One Team Will Win the Offseason … And it Won’t Matter
A year ago in December, all of baseball was parading around the Boston Red Sox as the team to beat in the American League. With a lineup consisting of Dustin Pedroia, David Ortiz, Ramirez, and Sandoval, how could it possibly fall flat? It fell flat behind awful pitching signings and a miserable bullpen. But regardless, the Red Sox won the offseason.
It wasn’t foreign ground for Boston, who just a few years earlier had taken MLB by storm when they signed Carl Crawford, a perennial All-Star, to a seven-year, $142 million deal. The fans loved it, the media ate it up, and Boston was penciled in for October baseball.
Except none of that happened.
Crawford lasted a year and a half in Boston, was plagued by injuries, and hit just .255 in his one full season, the lowest of his career. Boston shipped Crawford and Adrian Gonzalez (who, granted, was one of the few producers on a miserable 2012 Red Sox roster) to Los Angeles.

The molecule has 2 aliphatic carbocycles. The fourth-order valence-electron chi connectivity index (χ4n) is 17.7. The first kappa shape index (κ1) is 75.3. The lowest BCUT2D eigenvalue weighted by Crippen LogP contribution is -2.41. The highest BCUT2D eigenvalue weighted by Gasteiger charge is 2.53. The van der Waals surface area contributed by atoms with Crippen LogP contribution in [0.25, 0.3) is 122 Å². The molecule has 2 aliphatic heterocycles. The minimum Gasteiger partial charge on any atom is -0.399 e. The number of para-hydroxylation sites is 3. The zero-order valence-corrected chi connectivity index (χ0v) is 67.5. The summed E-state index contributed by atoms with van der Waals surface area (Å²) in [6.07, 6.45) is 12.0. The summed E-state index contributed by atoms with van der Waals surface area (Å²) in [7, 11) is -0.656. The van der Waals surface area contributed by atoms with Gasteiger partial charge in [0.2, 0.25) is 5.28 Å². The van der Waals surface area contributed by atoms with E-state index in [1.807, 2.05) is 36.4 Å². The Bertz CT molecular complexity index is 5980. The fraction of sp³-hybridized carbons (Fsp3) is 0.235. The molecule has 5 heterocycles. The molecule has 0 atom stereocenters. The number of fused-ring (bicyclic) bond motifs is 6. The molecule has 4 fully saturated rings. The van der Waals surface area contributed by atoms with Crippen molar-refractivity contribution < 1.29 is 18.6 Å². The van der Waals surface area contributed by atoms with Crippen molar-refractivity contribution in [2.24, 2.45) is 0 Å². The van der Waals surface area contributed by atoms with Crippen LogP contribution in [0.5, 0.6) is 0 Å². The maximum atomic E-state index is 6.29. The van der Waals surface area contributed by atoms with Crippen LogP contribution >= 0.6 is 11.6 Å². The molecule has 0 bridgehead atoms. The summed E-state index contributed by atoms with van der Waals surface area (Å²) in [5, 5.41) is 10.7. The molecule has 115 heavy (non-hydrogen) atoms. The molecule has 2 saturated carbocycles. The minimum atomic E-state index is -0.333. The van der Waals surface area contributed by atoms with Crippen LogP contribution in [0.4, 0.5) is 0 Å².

The Sox responded with a title in 2013, based on of an offseason in which they signed the right guys at the right times. Too bad the 2104 offseason didn’t go the same way.
Marquee players make a difference, but only on elite teams. The Royals won the World Series behind a great trade deadline deal to bring in Cueto, but the Kansas City roster was already stacked — Cueto was just the missing piece.
San Diego struck big last winter, bringing in James Shields and trading or Matt Kemp. How’d that turn out, you ask? Shields was extremely effective, going 13-7, the fewest losses of his career, with a 3.91 ERA. Kemp? Not so hot. The oft-injured centerfielder hit .265, his lowest mark since 2010, with 147 strikeouts and an OBP of .312.
Kemp did manage 100 RBIs for the third time in his career with 23 home runs, but the Padres finished a miserable 74-88, 18 games behind the Dodgers in the NL West.
Go ahead, crown your offseason winner, but odds are you won’t be crowning them again in October.